Wednesday, June 20, 2007

US is "Really in Trouble" says Bloomberg

The New York Times
June 19, 2007
U.S. Is ‘Really in Trouble,’ Says Bloomberg, Sounding Like a Candidate

The US is really in trouble. Bloomberg is right about that much.

The solution however is not "Bloomberg for President!" any more than it was "Perot for President!" Pinning ones' hopes for the future of America on some "Third Force" is too little, too late. Even a dyed in the wool minarchist libertarian like Ron Paul can't fix the system from within.

That's because the system is broken, and broken beyond repair. New personnel plugged into the old structures will result in a marginal improvement at best. Probably not even that.

The root of the problem is that the "client-agent" relationship between the citizen of a democracy and the elected officials of a democracy, his so-called "public servants," is not really the relationship between a client and his agents. It is not really the relationship between a master and his servants.

It is merely a progressive sounding veneer applied to the surface of the old subject-monarch relationship. A citizen of a democracy is merely an imperial subject who has euphemistically been spun as the "true master of the nation." The elected chief executive of a democracy is really a monarch who has euphemistically spun as a "servant of the people."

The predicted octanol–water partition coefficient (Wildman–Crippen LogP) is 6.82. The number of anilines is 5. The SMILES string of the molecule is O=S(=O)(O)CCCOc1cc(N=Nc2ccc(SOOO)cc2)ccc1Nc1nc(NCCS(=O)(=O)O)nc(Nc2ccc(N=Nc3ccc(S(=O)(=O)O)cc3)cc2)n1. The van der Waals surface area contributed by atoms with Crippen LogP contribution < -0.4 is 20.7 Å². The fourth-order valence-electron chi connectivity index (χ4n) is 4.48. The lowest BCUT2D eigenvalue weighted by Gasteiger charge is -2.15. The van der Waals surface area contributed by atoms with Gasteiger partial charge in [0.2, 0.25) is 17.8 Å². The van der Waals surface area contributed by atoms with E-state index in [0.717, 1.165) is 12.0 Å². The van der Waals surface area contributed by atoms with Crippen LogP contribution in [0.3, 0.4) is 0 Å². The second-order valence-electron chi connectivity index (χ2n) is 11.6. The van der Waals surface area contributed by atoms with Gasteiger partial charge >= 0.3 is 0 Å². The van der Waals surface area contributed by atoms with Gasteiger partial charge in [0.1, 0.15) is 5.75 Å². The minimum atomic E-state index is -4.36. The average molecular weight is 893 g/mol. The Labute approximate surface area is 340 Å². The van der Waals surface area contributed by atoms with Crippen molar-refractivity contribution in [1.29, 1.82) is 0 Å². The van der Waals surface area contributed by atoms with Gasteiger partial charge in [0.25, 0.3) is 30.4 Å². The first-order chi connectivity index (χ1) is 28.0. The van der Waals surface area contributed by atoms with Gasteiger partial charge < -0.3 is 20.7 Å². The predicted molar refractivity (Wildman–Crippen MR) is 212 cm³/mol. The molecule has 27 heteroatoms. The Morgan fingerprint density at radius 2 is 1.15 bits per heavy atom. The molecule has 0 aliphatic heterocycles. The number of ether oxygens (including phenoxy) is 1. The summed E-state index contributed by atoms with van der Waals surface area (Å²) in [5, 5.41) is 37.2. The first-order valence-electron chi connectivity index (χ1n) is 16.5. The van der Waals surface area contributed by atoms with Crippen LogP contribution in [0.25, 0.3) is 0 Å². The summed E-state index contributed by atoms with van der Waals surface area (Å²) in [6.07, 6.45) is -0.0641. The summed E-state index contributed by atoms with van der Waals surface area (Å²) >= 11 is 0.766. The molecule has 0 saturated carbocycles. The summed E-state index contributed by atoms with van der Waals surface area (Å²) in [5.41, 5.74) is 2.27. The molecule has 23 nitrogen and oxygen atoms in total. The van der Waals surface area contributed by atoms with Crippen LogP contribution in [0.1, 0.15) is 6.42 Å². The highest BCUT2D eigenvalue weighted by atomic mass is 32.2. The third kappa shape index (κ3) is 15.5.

A real client retains the power to fire his agent at his individual discretion.

Can a citizen fire his "public servant" at his individual discretion?

I don't mean "censure" him. I don't mean "impeach" him. I mean fire him.
Can a citizen fire a "public servant" the way a private sector client can fire a private sector agent, i.e., a real servant?


Then you already have your answer to why governments remain chronically unresponsive to the "Will of the People" in the US and other "advanced" democracies.

The New York Times
June 19, 2007
U.S. Is ‘Really in Trouble,’ Says Bloomberg, Sounding Like a Candidate

MOUNTAIN VIEW, Calif., June 18 — Mayor Michael R. Bloomberg, sounding every inch the presidential candidate he insists he is not, [told] a crowd of Google employees that the nation was “really in trouble.”

In unusually stark terms, Mr. Bloomberg expressed his frustration with the state of the nation.

Mr. Bloomberg also took a swipe at the presidential candidates of both parties, saying they were not offering serious ideas about improving public education or lowering street crime.

He ended the day in Los Angeles, where he assailed what he called the “swamp of dysfunction” in Washington.

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